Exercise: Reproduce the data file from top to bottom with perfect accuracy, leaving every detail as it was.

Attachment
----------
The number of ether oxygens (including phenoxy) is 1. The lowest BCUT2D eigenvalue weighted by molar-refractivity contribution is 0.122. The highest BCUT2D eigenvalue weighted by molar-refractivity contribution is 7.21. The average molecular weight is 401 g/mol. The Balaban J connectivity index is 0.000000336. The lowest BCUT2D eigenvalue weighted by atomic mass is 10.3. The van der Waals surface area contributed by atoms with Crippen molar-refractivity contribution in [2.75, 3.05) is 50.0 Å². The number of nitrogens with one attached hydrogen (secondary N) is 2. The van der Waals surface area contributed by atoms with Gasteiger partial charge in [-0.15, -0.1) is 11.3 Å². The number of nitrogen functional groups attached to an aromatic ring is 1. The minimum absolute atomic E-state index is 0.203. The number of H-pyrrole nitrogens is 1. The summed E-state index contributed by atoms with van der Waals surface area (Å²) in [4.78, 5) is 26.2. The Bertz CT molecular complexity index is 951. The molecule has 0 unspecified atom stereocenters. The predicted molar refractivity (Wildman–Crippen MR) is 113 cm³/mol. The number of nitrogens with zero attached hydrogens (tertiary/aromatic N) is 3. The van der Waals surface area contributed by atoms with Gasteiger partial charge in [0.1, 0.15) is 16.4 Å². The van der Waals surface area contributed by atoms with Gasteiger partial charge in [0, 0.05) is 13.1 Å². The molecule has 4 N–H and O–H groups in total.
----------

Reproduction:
The number of ether oxygens (including phenoxy) is 1. The lowest BCUT2D eigenvalue weighted by molar-refractivity contribution is 0.122. The highest BCUT2D eigenvalue weighted by molar-refractivity contribution is 7.21. The average molecular weight is 401 g/mol. The Balaban J connectivity index is 0.000000336. The lowest BCUT2D eigenvalue weighted by atomic mass is 10.3. The van der Waals surface area contributed by atoms with Crippen molar-refractivity contribution in [2.75, 3.05) is 50.0 Å². The number of nitrogens with one attached hydrogen (secondary N) is 2. The van der Waals surface area contributed by atoms with Gasteiger partial charge in [-0.15, -0.1) is 11.3 Å². The number of nitrogen functional groups attached to an aromatic ring is 1. The minimum absolute atomic E-state index is 0.203. The number of H-pyrrole nitrogens is 1. The summed E-state index contributed by atoms with van der Waals surface area (Å²) in [4.78, 5) is 26.2. The Bertz CT molecular complexity index is 951. The molecule has 0 unspecified atom stereocenters. The predicted molar refractivity (Wildman–Crippen MR) is 113 cm³/mol. The number of nitrogens with zero attached hydrogens (tertiary/aromatic N) is 3. The van der Waals surface area contributed by atoms with Gasteiger partial charge in [0.1, 0.15) is 16.4 Å². The van der Waals surface area contributed by atoms with Gasteiger partial charge in [0, 0.05) is 13.1 Å². The molecule has 4 N–H and O–H groups in total.